The bodies of 78 young men, all executed with a single gunshot, were found Tuesday in a river in Aleppo city, adding to the grim list of massacres committed during Syria's 22-month conflict.
The gruesome discovery came ahead of a briefing by peace envoy Lakhdar Brahimi to the U.N. Security Council on the uprising, which the United Nations says has left more than 60,000 people dead.
Abu Seif, a rebel fighter, said 78 bodies were retrieved from the Quweiq River and that 30 more were still in the waters but out of reach because of regime snipers.
"The regime threw them into the river so that they would arrive in an area under our control, so the people would think we killed them," he said.
But a security official accused "terrorists," the regime term for the rebels, of the killings, adding the victims were residents kidnapped from the opposition-held district of Bustan al-Qasr.
Their families had tried to negotiate their release before they were killed overnight, he said.
There was no immediate claim of responsibility, but the official SANA news agency said the jihadist Al-Nusra Front carried out the executions.
"Terrorist groups from al-Nusra Front in Aleppo carried out a mass execution of dozens of abducted people and threw their bodies in the Quweiq River," the agency said.
Al-Nusra, which first gained notoriety for its suicide bombings in Syria, has evolved into a formidable fighting force leading attacks on battlefronts throughout the embattled country.
Its extremist tactics and suspected affiliation to the al-Qaida offshoot in Iraq have landed it on the U.S. list of terrorist organizations.
The Syrian Observatory for Human Rights gave a toll of 65 bodies but warned the figure could rise significantly.
"They are in their 20s and were executed by a bullet to the head. Most of them had their hands tied behind their backs and were in civilian clothes," said the watchdog.
The scene on the banks of the Quweiq was grim, as muddied corpses are dredged out and hundreds of distressed people flocked around to see if they could spot among the bodies a father, a brother, a son or a husband.
"My brother disappeared weeks ago when he was crossing (through) the regime-held zone, and we don't know where he is or what has become of him," said Mohammed Abdel Aziz.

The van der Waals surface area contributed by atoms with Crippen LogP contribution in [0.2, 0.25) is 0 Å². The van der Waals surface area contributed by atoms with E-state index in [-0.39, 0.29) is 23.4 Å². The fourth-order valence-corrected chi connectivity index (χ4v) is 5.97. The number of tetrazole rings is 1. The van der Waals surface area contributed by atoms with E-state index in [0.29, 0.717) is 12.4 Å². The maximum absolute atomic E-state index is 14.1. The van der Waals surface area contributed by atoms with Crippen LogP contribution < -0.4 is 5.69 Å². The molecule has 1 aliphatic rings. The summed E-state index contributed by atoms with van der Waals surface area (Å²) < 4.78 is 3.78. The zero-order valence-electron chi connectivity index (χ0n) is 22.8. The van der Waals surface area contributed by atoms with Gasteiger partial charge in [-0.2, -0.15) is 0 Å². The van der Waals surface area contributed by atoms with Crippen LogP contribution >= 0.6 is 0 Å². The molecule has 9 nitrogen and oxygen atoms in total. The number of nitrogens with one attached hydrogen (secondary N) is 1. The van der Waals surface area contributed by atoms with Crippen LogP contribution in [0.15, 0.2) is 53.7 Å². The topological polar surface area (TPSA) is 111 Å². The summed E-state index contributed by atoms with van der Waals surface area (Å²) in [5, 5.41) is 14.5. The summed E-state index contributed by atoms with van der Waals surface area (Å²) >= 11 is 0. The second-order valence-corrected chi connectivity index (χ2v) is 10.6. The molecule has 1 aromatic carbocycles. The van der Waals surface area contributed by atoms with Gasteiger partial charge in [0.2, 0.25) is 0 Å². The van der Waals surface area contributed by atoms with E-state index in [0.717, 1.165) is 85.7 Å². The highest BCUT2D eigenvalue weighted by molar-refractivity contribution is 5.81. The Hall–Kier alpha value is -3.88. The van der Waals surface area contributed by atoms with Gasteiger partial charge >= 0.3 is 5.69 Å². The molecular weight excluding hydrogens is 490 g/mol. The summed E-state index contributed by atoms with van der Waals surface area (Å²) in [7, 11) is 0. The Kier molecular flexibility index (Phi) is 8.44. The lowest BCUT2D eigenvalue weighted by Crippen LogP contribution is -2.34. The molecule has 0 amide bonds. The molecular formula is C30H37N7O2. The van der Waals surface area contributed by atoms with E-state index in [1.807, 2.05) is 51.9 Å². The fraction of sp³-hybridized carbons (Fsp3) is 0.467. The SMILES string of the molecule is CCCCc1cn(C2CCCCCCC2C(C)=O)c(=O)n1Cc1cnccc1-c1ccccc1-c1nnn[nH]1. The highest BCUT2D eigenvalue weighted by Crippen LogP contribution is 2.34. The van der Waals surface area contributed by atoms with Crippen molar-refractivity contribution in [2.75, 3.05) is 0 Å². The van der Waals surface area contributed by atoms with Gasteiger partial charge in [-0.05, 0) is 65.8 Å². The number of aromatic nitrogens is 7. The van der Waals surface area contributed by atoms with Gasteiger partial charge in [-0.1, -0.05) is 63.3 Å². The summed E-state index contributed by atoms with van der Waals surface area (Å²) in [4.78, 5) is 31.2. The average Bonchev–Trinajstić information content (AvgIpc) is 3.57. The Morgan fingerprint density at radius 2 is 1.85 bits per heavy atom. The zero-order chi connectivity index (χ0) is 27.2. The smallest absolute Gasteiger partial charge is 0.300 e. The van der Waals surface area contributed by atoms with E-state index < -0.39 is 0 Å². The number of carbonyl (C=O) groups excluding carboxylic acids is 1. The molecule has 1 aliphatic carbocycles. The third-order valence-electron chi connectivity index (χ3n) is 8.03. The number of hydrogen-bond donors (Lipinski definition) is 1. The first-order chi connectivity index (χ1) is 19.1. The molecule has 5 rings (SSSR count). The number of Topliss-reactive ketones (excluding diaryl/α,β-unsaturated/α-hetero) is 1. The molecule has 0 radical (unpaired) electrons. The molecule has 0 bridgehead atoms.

Volunteers helped place the bodies on a truck. They were then taken to a school where they were laid out and covered.
"We do not know who they are -- they were not carrying papers," a volunteer said as an Agence France Presse correspondent counted at least 15 bodies on one truck.
A number was placed next to each body and their faces were left uncovered to allow the identification by relatives at the school, where the nauseating stench of death lingered.
"There are those who drowned because the were shot in the legs or abdomen before being thrown into the water," said a nurse, noting some may have been killed up to three days ago.
Violence raged elsewhere in Aleppo province, where seven children were killed in air strikes on the town of Safireh, the Observatory said, giving a toll of 91 people killed across Syria on Tuesday.
And in Damascus a member of parliament was seriously injured when a explosive device strapped to his car exploded, the Observatory said.
The bloodshed came as rebels captured a vital bridge across the Euphrates River in Deir Ezzor city, largely severing an army supply route to Hasakeh province further north.
The nearby regime security headquarters and a smaller bridge were also captured, prompting retaliatory air strikes on the critical crossings.
"These gains in Deir Ezzor are very important because this strategic city is the gateway to a region rich in oil and gas resources," said Observatory director Rami Abdel Rahman.
"If the rebels continue to progress and gain control of what is left of military-held positions... it will be the first major city to fall into the hands of the rebels," said Abdel Rahman.
On the eve of a donors' conference in Kuwait, charity organizations pledged $182 million (136 million euros) for Syrians displaced at home or who have fled abroad.
U.S. President Barack Obama announced an extra $155 million dollars to aid refugees fleeing what he said was "barbarism" propagated by the government of President Bashar Assad.
|Copyright © 2012 Naharnet.com. All Rights Reserved.||http://www.naharnet.com/stories/en/70126|